Ronda Rousey Opens Up About Suicidal Thoughts on The Ellen DeGeneres Show

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On today’s Ellen DeGeneres Show, Ronda Rousey revealed that after losing to Holly Holm, she thought about killing herself. “At that exact second I’m like, I’m nothing,” she said. “Like what do I do anymore.  And no one gives a shit about me anymore.” What saved her was seeing her boyfriend, UFC fighter Travis Browne, and thinking, I need to have his babies.

As someone who’s intimately acquainted with suicidal thoughts, Rousey’s logic made sense to me: I lost the fight, thus I am a terrible athlete, thus I failed at the only thing I care about in life, thus I should die. For most of my childhood and adolescence, I assumed everybody had that nagging voice in the back of their head — you know, that voice that tells you to kill yourself every time you make a mistake, every time you feel bored, every time you feel like a failure, every time something begins or ends or is difficult. Continuous suicidal ideation must be part of the human condition, I told myself. If I had heard a celebrity I admired talk about feeling suicidal and getting help, it might have made a huge difference.

So Rousey’s public admission of her suicidal thoughts is not only touching, but deeply important. “There are a lot of people out there who have thoughts like that,” Ellen told Rousey. Later, she concluded, “You just did a lot of good for a lot of people.”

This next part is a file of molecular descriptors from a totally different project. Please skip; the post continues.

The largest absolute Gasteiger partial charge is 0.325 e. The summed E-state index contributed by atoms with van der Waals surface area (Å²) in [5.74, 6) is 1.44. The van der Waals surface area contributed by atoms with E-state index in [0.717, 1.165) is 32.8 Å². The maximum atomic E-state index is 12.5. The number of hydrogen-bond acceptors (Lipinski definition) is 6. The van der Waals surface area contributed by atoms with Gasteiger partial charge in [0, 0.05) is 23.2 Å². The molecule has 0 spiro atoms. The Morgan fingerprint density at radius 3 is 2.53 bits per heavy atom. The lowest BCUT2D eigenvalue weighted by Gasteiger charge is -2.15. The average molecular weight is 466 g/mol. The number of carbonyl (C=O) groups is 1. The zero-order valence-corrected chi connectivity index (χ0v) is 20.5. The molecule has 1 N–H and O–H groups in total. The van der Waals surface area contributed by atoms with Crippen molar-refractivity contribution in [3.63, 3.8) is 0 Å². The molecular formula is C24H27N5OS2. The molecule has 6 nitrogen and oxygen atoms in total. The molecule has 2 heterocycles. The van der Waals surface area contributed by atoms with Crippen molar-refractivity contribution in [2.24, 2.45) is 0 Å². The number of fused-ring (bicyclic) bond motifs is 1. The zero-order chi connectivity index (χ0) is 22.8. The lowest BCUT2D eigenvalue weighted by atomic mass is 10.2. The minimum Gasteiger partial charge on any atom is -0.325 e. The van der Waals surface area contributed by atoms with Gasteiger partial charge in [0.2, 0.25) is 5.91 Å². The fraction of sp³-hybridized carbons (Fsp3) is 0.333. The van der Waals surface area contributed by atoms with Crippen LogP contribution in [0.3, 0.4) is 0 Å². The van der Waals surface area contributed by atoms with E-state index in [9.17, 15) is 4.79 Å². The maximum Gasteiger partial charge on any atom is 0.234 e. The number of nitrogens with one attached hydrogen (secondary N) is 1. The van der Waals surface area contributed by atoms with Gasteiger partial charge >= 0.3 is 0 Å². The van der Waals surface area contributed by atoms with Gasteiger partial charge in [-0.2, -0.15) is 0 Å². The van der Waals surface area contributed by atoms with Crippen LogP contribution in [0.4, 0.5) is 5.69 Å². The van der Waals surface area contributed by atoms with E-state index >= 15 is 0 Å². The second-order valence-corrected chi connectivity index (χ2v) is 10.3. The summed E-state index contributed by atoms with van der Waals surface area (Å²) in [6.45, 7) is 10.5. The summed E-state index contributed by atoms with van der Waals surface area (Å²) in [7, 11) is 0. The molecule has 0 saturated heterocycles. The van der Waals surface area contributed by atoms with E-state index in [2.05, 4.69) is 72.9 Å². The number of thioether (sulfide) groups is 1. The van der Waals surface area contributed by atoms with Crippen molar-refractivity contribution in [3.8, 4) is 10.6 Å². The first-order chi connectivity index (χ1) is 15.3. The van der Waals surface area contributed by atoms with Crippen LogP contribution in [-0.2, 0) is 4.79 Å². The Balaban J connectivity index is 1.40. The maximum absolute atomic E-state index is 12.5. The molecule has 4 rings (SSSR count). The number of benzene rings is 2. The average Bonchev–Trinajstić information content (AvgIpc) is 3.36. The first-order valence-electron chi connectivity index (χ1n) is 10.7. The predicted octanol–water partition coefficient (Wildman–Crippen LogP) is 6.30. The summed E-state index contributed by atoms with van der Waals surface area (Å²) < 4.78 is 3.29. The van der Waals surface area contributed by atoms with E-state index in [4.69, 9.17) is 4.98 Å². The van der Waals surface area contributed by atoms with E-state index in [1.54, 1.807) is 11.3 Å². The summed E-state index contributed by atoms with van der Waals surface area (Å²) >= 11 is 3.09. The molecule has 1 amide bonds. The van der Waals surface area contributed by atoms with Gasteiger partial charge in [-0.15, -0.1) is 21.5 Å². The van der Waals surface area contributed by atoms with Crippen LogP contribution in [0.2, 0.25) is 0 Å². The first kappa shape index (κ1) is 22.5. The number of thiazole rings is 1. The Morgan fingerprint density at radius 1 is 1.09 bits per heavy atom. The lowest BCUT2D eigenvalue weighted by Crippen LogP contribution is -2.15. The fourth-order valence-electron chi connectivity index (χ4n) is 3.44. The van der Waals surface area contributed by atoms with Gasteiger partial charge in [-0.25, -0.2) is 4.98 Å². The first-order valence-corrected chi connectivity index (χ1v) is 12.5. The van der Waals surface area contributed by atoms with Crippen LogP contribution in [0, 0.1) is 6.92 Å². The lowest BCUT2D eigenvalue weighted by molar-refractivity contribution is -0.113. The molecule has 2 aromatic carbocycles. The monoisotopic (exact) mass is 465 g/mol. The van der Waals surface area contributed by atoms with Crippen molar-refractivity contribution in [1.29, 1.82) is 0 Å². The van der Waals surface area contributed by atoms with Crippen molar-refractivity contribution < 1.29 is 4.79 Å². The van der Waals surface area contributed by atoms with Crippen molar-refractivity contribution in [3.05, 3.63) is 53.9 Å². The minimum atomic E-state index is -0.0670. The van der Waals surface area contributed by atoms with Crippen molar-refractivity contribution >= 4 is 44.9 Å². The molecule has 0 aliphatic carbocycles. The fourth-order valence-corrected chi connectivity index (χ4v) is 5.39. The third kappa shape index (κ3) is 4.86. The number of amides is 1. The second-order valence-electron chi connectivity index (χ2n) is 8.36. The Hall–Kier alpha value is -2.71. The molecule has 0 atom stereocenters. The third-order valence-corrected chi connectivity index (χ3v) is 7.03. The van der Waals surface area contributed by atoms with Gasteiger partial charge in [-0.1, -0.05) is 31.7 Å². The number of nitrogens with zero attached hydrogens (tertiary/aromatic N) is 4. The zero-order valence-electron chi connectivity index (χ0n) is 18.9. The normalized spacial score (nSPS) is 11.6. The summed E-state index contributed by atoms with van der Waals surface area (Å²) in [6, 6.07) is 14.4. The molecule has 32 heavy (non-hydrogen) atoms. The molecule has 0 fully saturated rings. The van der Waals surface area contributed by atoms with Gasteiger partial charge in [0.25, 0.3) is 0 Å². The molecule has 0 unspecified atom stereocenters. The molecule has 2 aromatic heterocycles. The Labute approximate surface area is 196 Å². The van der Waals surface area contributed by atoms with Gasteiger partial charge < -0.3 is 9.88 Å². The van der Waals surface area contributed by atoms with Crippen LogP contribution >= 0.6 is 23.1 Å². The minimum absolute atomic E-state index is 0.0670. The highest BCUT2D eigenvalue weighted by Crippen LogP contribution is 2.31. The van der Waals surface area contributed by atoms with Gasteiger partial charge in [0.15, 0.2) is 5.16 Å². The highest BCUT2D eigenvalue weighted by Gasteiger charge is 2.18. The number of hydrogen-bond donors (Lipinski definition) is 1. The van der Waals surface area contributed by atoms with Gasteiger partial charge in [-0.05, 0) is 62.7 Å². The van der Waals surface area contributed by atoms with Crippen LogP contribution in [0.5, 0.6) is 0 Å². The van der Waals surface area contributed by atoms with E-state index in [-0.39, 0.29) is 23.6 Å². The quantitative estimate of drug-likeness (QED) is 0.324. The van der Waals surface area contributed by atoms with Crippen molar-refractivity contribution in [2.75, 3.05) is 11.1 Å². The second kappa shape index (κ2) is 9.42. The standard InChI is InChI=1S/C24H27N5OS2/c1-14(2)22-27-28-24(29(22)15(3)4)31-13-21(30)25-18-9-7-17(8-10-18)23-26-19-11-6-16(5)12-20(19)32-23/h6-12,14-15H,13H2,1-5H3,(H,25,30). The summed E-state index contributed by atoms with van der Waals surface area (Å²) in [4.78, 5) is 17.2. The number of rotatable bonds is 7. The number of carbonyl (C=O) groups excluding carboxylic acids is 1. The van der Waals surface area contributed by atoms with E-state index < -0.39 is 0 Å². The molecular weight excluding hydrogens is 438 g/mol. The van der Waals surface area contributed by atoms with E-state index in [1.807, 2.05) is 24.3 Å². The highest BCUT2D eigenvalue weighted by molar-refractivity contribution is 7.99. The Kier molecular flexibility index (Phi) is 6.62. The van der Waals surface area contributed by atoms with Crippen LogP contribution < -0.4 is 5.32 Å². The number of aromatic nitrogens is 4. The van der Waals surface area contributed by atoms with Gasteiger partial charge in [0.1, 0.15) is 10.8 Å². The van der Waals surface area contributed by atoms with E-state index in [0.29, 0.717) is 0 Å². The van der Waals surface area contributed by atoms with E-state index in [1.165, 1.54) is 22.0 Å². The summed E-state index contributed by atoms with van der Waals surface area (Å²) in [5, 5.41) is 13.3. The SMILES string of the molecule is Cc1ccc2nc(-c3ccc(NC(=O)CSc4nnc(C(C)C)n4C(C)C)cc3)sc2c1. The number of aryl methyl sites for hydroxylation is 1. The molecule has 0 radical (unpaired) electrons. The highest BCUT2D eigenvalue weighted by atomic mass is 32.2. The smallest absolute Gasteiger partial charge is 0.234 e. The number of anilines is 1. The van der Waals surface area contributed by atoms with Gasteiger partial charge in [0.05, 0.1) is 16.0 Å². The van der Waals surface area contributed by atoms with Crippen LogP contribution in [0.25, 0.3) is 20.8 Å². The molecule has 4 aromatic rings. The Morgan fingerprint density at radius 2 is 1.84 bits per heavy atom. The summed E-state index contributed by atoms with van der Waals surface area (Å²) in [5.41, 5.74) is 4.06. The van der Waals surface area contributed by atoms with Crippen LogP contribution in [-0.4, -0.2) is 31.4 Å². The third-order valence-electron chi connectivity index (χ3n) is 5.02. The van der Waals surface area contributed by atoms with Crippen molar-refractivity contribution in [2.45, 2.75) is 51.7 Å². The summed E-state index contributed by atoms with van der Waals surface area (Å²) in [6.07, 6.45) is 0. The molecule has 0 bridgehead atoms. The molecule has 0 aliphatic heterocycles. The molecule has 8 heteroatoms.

And Ellen’s right, for people — especially teenagers — who are struggling with suicidal thoughts, it’s important for them to know that they are not alone. I never told anyone about my suicidal thoughts until I was 19. I didn’t tell my family because I thought it would scare them. I didn’t tell any of my therapists because I thought they’d send me to a mental institution. I had never known anyone who had killed themselves, but I was named for my parents’ friend who had. “How apt!” I often said to myself.

At one point in the interview, Ellen tells Rousey that people are looking at her and thinking “if she can have thoughts like that …” but then she trails off. To finish that sentence for Ellen, I’d say that people are watching Rousey and thinking, If she can have thoughts like that and survive, if she can have thoughts like that and speak out and get help, then so can I.